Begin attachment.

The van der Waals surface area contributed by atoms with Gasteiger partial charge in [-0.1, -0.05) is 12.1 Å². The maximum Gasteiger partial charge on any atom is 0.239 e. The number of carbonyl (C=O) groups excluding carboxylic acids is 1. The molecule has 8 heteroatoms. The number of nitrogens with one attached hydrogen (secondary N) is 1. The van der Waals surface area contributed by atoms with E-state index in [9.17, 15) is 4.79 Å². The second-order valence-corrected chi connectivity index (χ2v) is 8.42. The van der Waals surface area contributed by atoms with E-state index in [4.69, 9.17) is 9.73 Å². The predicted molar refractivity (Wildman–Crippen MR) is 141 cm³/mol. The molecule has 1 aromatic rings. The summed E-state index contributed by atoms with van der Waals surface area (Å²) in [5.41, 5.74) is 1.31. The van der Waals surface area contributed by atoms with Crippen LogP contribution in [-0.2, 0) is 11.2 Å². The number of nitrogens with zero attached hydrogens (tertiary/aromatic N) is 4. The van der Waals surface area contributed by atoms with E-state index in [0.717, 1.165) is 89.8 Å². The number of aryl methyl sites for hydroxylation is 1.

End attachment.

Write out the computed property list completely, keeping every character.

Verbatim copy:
The van der Waals surface area contributed by atoms with Gasteiger partial charge in [-0.1, -0.05) is 12.1 Å². The maximum Gasteiger partial charge on any atom is 0.239 e. The number of carbonyl (C=O) groups excluding carboxylic acids is 1. The molecule has 8 heteroatoms. The number of nitrogens with one attached hydrogen (secondary N) is 1. The van der Waals surface area contributed by atoms with E-state index in [9.17, 15) is 4.79 Å². The second-order valence-corrected chi connectivity index (χ2v) is 8.42. The van der Waals surface area contributed by atoms with E-state index in [4.69, 9.17) is 9.73 Å². The predicted molar refractivity (Wildman–Crippen MR) is 141 cm³/mol. The molecule has 1 aromatic rings. The summed E-state index contributed by atoms with van der Waals surface area (Å²) in [5.41, 5.74) is 1.31. The van der Waals surface area contributed by atoms with Crippen LogP contribution in [-0.2, 0) is 11.2 Å². The number of nitrogens with zero attached hydrogens (tertiary/aromatic N) is 4. The van der Waals surface area contributed by atoms with E-state index in [0.717, 1.165) is 89.8 Å². The number of aryl methyl sites for hydroxylation is 1.